On the Road

Trucking down the glass highway

January 9, 2012

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Glass highway? Does that have something to do with electronic dashboards, as in the Glass Cockpit concept in modern aircraft? Nope, we're talking about roadways made of glass. But you're not far off on the electronic angle.
A highway that produces electricity and delivers messages to drivers? It's already in the prototype stage.
A highway that produces electricity and delivers messages to drivers? It's already in the prototype stage.


Paved road surfaces have been around for thousands of years, but the basic construction technique and the materials used haven't changed much in the last 100 years.

The ancient Romans are credited with building the first paved roads using tightly fitted blocks of stone. Some of those roads, the Appian Way in Rome for example, have survived more than 2,000 years. Roman city streets, with their curbstones and elevated sidewalks, became the basis for today's street designs.

According to www.curbstone.com, The first recorded "paved" road in America dates back to 1625, and is said to be in Permaquid, Maine. It is now called Colonial Pemaquid Drive. In 1795, the Philadelphia to Lancaster turnpike became the first "engineered" road in America -- and it was a toll road.

In the early 1800s, a pair of Scots, Thomas Telford and John Loudon McAdam pioneered road building techniques that are still used today. using an underlay of stones of various sizes laid in symmetrical, tight patterns and covered with compacted surface of much smaller stones and sand. That technique became what we today call a macadam road. Telford gets credit for raising the foundation of the road in the center so water could drain off to the sides, making them less susceptible to puddles and rutting.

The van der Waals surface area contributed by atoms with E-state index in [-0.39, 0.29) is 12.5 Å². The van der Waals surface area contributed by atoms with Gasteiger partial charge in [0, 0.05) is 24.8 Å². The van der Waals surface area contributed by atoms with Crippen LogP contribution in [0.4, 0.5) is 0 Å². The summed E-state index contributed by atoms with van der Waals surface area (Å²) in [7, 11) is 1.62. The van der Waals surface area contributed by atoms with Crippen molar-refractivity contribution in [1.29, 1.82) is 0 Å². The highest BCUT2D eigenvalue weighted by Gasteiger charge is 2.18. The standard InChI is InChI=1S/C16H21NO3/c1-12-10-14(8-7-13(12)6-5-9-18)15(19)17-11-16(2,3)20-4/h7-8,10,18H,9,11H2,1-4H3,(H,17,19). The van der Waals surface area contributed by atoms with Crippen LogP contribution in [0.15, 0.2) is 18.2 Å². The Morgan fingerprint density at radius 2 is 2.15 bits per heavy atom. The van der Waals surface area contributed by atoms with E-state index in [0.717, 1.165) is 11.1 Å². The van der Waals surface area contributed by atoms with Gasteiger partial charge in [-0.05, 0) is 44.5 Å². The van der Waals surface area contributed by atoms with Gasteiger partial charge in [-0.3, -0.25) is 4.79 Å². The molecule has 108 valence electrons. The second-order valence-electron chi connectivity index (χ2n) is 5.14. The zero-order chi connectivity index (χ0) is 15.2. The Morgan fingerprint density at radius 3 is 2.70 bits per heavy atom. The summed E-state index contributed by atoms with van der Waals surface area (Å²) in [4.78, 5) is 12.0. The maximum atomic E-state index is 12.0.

The first macadam surface in the United States was laid in 1823 on the Boonsborough Turnpike Road between Hagerstown and Boonsboro, Maryland.

Road builders enhanced the macadam technique using what was the forerunner of cement as a surface. Spraying stone dust with water improved its binding ability, creating a more durable surface. Later, a bitumen-based tar replaced water as the binder, becoming the forerunner of modern asphalt. That technique was called tarmacadam. The word was later shortened to the now familiar "tarmac." In 1854, The Champs-Elysee in Paris became first tarmac road ever built.

The first American uses of road asphalt were in Battery Park and on Fifth Avenue in New York City in 1872, and on Pennsylvania Avenue, Washington D.C., in 1877. On July 4th, 1909, Detroit's Woodward Avenue between 6 Mile and 7 Mile Roads became the nation's first mile of concrete pavement.

Today there are more than 2.7 million miles of paved roads in the U.S. At $1,000 a ton for liquid asphalt, imagine what it could cost to repave all those roads?

If the price of oil continues to rise, or if the stuff becomes precious enough as we come closer to exhausting the supply, we'll be scrambling for new materials for road construction. So, why not glass?

It's easy and inexpensive to manufacture, the raw materials are in abundant supply, and suitably engineered glass roads could also generate enough electricity to power every town and city in the country.

Sound far fetched? Check out the video below and then tell me its impossible.

Scott Brusaw, the co-originator of the Glass Highway concept already has a working prototype, and will soon begin installing test patches in parking lots.

There's still work to be done, but this idea is rife with potential.

Highway construction techniques haven't changed much in 100 years; the time might be right for a truly revolutionary concept. Check out the video before you dismiss the idea.

http://youtu.be/Ep4L18zOEYI

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Author Bio

Jim Park

Equipment Editor

Truck journalist 13 years, commercial driver 20 years. Joined us in 2007. Specializes in technical/equipment material (including Tire Report), brings real-world perspective to test drives.

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